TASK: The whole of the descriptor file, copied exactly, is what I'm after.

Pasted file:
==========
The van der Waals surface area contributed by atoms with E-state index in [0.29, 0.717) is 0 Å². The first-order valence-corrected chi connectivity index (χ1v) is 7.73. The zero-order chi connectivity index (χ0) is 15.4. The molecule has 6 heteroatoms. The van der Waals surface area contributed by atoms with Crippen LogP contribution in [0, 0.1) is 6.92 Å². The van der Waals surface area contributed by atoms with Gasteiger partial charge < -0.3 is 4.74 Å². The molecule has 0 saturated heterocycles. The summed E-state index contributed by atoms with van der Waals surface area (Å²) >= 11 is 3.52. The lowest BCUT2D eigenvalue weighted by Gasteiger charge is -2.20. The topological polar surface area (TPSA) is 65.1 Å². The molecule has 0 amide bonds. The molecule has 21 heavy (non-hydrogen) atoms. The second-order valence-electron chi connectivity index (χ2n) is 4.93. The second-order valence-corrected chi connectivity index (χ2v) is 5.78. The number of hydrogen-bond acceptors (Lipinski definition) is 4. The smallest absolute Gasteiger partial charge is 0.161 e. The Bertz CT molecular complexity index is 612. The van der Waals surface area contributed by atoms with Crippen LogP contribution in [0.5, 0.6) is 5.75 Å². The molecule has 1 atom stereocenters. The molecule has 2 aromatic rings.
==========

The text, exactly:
The van der Waals surface area contributed by atoms with E-state index in [0.29, 0.717) is 0 Å². The first-order valence-corrected chi connectivity index (χ1v) is 7.73. The zero-order chi connectivity index (χ0) is 15.4. The molecule has 6 heteroatoms. The van der Waals surface area contributed by atoms with Crippen LogP contribution in [0, 0.1) is 6.92 Å². The van der Waals surface area contributed by atoms with Gasteiger partial charge < -0.3 is 4.74 Å². The molecule has 0 saturated heterocycles. The summed E-state index contributed by atoms with van der Waals surface area (Å²) >= 11 is 3.52. The lowest BCUT2D eigenvalue weighted by Gasteiger charge is -2.20. The topological polar surface area (TPSA) is 65.1 Å². The molecule has 0 amide bonds. The molecule has 21 heavy (non-hydrogen) atoms. The second-order valence-electron chi connectivity index (χ2n) is 4.93. The second-order valence-corrected chi connectivity index (χ2v) is 5.78. The number of hydrogen-bond acceptors (Lipinski definition) is 4. The smallest absolute Gasteiger partial charge is 0.161 e. The Bertz CT molecular complexity index is 612. The van der Waals surface area contributed by atoms with Crippen LogP contribution in [0.5, 0.6) is 5.75 Å². The molecule has 1 atom stereocenters. The molecule has 2 aromatic rings.